What is a woman? The answer is simple if you don’t factor in science. If you only believe what your high school biology teacher told you in the 1970s or earlier. If you think your pastor, priest or spiritual leader is the only one who has life’s answers – and if they think that, too.
If you still rely on the gender descriptions in one of those books parents gave children when they were about to hit puberty 45 years ago.
But if you’ve been keeping up – even casually – with medical science, you know the answer isn’t simple. At least not for one out of every 100 people, according to the experts.
Of course, that won’t stop the Alabama Legislature from passing HB405 and making life even more difficult for Alabamians who don’t fit into traditional gender or sex categories. It will just be another attempt to use the resources of the government to enforce their values on everyone else.
HB405 is sponsored by Rep. Susan DuBose. The Hoover Republican wants the state of Alabama to wade into the choppy waters of genetics, anatomy and physiology without the benefit of understanding the scientific complexities waiting there. If passed, legal definitions for the words man, woman, boy, girl, father, mother, male, female, and sex will signal to the world that our understanding of medical science is far behind everyone else.
DuBose calls HB405 the “What is a Woman Act.” And it will yank Alabama back into the Dark Ages – medically, scientifically, socially and spiritually.
Section 2 of the bill declares: “(a) The Legislature finds and declares all of the following: (1) For purposes of state law, an individual’s ‘sex’ is defined as his or her biological sex, either male or female, at birth. (2) For purposes of state law, a “female” is an individual whose biological reproductive system is designed to produce ova, and a “male” is an individual whose biological reproductive system is designed to fertilize the ova of a female.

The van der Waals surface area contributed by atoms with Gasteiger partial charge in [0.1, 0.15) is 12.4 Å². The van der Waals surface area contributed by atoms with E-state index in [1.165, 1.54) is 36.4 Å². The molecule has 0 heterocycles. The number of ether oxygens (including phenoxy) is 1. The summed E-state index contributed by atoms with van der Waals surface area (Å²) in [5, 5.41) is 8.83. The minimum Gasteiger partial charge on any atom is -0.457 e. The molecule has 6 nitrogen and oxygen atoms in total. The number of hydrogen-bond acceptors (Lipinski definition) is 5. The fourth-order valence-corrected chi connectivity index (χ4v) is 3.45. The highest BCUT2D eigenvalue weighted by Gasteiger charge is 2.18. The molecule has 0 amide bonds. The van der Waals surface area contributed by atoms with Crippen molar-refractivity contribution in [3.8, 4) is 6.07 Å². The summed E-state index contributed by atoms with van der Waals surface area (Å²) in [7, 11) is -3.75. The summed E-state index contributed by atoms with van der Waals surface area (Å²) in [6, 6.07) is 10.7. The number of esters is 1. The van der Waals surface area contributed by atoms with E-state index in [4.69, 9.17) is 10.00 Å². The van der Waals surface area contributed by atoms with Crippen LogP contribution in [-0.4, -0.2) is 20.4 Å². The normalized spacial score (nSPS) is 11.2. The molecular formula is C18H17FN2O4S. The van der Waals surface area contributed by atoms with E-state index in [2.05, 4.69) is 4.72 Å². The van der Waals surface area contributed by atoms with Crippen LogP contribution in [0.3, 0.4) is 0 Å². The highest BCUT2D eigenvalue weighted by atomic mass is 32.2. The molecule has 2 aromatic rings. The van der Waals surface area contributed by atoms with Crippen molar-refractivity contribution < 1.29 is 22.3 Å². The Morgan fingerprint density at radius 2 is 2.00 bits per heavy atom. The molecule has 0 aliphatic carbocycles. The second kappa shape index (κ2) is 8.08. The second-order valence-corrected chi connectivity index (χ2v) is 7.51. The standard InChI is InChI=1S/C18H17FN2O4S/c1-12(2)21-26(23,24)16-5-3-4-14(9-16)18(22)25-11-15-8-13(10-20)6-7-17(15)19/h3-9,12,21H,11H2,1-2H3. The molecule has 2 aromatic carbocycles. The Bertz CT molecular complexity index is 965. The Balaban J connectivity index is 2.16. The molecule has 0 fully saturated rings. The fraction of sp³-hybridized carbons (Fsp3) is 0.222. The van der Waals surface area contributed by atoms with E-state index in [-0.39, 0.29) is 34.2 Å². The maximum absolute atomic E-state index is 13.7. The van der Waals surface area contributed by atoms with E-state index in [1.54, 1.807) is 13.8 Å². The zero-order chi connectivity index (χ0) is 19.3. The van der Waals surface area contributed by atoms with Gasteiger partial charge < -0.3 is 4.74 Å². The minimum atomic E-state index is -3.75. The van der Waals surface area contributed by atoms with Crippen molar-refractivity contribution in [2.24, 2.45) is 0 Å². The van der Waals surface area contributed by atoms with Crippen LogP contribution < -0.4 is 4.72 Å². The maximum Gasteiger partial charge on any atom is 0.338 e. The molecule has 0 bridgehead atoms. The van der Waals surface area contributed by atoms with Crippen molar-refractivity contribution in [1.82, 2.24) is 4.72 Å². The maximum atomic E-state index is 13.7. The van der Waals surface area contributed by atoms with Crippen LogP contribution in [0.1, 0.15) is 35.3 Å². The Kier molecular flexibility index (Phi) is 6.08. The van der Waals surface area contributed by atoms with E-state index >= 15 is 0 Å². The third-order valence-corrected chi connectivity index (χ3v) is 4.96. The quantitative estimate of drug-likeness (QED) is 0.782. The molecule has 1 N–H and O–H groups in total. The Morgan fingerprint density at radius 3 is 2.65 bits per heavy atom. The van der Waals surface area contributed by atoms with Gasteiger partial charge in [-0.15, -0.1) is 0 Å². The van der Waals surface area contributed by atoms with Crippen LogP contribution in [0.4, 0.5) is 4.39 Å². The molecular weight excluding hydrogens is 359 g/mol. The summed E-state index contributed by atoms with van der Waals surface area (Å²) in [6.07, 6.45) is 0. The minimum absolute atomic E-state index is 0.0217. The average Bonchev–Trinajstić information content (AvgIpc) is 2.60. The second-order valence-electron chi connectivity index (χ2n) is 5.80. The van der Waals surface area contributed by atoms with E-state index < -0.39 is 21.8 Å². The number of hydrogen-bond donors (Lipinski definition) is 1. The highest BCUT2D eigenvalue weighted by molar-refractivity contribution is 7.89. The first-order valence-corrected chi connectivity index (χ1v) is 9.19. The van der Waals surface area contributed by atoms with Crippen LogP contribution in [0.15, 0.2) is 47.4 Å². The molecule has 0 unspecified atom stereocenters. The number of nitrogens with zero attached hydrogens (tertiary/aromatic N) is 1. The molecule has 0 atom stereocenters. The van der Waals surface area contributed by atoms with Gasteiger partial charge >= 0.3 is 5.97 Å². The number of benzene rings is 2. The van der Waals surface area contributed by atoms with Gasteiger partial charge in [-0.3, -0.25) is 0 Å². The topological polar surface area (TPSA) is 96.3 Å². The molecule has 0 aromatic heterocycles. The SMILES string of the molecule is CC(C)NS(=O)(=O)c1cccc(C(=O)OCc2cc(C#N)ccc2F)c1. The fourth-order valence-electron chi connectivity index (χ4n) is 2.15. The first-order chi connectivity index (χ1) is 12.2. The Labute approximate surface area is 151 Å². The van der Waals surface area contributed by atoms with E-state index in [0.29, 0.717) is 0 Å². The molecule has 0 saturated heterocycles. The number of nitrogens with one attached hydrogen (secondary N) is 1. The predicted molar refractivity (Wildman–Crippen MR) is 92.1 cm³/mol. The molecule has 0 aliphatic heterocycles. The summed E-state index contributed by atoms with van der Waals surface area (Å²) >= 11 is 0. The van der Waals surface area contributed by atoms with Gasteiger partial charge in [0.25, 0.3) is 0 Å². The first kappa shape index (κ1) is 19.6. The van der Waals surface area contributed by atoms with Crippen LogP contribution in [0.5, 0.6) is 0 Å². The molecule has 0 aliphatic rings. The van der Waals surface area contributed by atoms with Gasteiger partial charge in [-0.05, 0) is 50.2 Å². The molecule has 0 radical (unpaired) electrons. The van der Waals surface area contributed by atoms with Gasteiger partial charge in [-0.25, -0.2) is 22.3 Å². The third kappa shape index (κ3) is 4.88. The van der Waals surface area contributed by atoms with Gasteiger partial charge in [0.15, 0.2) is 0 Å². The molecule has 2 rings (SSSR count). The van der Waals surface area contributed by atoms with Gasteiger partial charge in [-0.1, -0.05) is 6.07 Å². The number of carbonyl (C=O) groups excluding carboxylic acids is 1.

Science disputes this nonsense. Nonsense because of its archaic simplicity. Its woeful incompleteness. Its easily disprovable premise.
The world-renowned Cleveland Clinic spells it out clearly on its website. As I alluded to earlier, for every 100 people, one is what medical scientists call intersex. Intersex people are born with anatomical and biological contradictions.
Their genitals, chromosomes or reproductive organs don’t conform to the conventional ideas about gender. There are about 40 variations of being intersex, but the two most common are people who have mismatched genitals and sex organs, and those with an unusual combination of chromosomes.
An intersex person may have a penis, for example, but their internal reproductive anatomy may be ovarian. Or they may have high estrogen levels instead of testosterone. Instead of the conventional combination of chromosomes – XY for males and XX for females – they may have some other combination, placing them outside of the binary female/male model that we were taught to expect as children.
Intersex people aren’t the byproduct of some political agenda. Being intersex isn’t something they chose to rebel against Christianity, the Bible or God. It’s how they came into the world. And being intersex may affect how they decide to identify and present themselves to the rest of us.
Some will identify publicly as intersex. Others as nonbinary or some other nontraditional gender category, including transgender.
Their sexual orientation may be straight. Or not.
HB405 doesn’t address any of this. It ignores intersex people. Denies that they exist – just as it does other people in the LGBTQ community.
Even though one out of 100 are estimated to be intersex. That’s 50,000 Alabamians – nearly the entire city of Madison. Or all of Dale County.
And that’s what makes it so disturbing. It asks a question that can only be answered truthfully by medical science – while legally imposing an answer that has no scientific basis at all.
Welcome to that Alabama state of mind.